Several residents of a small Southern city whose lives are changed by the arrival of a stranger with a controversial plan to save their decaying hometown. In the midst of today's ... See full summary »
A man moves his two daughters to Italy after their mother dies in a car accident, in order to revitalize their lives. Genova changes all three of them as the youngest daughter starts to see the ghost of her mother, while the older one discovers her sexuality.
39-year-old April Epner's childish husband and school teacher colleague Benjamin/Ben leaves her, but with her biological clock ticking ever more loudly. Her dying bossy adoptive mother is ... See full summary »
Memoir of the lives of a family growing up on a post World War I British estate headed up by a strong disciplinarian, her daughter, her inventor husband, their ten year old son, and his ... See full summary »
Several residents of a small Southern city whose lives are changed by the arrival of a stranger with a controversial plan to save their decaying hometown. In the midst of today's challenging times, each of the colorful citizens of this close-knit North Carolina community, will search for ways to reinvent themselves, their relationships and the very heart of their neighborhood. Written by
The old home occupied by Georgiana Carr is located at 206 N. Dillard Street in Durham. It was built about 1909 by a grocery wholesaler (as opposed to 1923 by tobacco magnate, as the movie states), has gone through several owners and configurations, and now is owned and used by the Durham Crisis Reponse Center, an agency that supports victims of domestic violence. The home is across Dillard Street from a television station, and the station's satellite dishes are seen in some shots in the film. See more »
While Mary and her mother are talking in her bedroom, her mother's hair changes position - alternately behind and in front of her ear. See more »
This city like many in America, has come to a rough moment in its history. A city after all is just a collection of houses and buildings, hopes and dreams that depend on the fortune and determination and fate of its residents. The future, uncertain at best can be fearful or full of promise. It's all in how you see it..."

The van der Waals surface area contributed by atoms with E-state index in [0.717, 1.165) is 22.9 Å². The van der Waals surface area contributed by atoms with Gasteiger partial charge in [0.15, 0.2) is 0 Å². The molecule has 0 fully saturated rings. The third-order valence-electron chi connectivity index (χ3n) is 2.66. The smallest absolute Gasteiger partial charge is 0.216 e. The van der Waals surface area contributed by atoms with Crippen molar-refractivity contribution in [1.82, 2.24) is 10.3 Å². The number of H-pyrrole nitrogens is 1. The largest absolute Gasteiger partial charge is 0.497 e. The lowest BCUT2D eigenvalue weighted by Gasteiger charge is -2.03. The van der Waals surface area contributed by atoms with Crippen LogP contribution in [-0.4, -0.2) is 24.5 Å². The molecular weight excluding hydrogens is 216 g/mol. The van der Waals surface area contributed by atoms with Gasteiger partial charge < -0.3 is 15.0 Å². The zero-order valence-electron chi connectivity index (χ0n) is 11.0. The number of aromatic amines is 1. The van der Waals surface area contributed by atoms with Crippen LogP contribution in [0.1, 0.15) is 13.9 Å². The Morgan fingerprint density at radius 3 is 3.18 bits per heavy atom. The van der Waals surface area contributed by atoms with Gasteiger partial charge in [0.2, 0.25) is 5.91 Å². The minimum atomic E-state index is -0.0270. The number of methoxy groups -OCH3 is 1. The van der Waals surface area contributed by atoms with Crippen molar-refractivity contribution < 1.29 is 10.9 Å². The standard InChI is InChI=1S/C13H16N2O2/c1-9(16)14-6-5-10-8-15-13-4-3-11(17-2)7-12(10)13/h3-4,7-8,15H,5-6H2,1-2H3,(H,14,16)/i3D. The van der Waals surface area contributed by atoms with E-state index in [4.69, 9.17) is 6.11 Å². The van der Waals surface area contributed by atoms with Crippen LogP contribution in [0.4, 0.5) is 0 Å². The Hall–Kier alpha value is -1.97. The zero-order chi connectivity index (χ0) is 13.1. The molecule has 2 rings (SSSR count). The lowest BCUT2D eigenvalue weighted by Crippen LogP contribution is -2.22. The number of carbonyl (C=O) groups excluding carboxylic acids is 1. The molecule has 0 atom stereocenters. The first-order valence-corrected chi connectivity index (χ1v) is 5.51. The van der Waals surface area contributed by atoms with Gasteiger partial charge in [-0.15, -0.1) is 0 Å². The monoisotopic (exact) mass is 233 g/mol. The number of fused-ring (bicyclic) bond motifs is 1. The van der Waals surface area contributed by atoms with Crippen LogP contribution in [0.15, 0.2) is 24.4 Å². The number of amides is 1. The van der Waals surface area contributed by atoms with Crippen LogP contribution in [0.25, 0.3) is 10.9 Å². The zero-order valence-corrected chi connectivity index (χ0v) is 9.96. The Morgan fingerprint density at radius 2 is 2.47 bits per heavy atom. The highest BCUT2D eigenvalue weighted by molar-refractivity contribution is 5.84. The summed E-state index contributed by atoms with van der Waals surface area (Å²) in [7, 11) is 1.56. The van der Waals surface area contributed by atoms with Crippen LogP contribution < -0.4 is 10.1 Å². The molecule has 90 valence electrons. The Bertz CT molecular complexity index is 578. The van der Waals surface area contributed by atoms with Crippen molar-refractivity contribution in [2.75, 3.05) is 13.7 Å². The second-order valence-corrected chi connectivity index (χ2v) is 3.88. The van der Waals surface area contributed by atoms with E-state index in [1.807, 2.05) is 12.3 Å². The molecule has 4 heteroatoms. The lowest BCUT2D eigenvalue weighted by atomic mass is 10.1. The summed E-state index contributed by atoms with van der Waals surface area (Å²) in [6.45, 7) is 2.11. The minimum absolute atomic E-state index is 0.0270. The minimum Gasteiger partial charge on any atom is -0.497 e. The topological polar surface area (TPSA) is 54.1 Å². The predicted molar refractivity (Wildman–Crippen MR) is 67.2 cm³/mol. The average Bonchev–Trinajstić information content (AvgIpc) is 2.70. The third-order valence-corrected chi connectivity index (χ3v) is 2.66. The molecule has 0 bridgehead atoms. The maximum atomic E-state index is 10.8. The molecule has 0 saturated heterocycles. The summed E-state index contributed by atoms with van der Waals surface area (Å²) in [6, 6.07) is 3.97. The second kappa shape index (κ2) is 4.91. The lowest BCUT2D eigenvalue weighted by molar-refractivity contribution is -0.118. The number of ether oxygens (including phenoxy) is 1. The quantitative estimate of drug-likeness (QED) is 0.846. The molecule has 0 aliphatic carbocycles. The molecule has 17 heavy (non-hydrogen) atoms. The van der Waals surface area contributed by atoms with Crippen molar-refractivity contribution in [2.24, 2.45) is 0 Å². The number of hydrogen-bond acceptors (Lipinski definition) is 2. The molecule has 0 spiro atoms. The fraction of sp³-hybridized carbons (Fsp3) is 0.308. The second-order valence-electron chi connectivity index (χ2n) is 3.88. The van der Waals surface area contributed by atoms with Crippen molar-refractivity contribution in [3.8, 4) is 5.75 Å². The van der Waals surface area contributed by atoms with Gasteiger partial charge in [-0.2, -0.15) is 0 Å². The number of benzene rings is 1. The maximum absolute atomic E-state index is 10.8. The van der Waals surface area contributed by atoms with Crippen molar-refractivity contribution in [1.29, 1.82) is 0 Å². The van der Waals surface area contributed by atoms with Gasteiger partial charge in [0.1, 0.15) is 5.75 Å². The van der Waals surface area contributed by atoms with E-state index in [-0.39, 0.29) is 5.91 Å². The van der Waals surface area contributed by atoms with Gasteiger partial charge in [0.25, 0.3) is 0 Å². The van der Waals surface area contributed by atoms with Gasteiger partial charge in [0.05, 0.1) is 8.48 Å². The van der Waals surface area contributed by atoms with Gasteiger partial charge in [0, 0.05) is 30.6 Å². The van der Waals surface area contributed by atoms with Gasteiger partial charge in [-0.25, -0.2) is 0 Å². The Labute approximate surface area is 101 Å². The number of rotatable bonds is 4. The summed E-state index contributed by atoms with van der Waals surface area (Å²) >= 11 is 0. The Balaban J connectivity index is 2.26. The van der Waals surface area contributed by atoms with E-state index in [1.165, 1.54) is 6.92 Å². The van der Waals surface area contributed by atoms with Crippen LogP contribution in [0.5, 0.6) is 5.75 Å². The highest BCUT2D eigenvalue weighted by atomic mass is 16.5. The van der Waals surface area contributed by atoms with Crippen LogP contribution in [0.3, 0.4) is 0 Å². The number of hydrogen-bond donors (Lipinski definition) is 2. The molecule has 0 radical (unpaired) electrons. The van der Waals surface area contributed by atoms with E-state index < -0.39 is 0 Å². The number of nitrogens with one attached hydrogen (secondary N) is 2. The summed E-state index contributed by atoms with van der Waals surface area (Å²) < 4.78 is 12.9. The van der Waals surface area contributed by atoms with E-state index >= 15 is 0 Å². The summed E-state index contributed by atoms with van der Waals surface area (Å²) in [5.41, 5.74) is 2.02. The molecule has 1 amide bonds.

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At first glance, MAIN ST. would seem to have all the ingredients for an absorbing piece - a top-notch cast (with two Brits doing very creditable Southern accents), a strong sense of place (Raleigh, North Carolina), and a taut, spare script by veteran Horton Foote. Then why is the movie such a disappointment? Its subject-matter is a pertinent one: the decline of American urban life and the schemes hatched by entrepreneurs to regenerate it, which might not necessarily please the existing residents. However the production is particularly slow-moving: the camera spends a long time focusing on tight close-ups of the protagonists, especially Ellen Burstyn as Georgiana Carr. This would be a perfectly acceptable strategy, were it not for the consciously showy nature of the performances: the actors are allowed to get away with the kind of theatrical gestures and facial movements that would not seem out of place in Victorian melodrama. As a result, we end up not really caring about the characters at all. Matters are not helped by the treacly soundtrack (from the normally reliable Patrick Doyle) that obtrudes itself on several occasions. Perhaps the material might have been better if another director had handled it.
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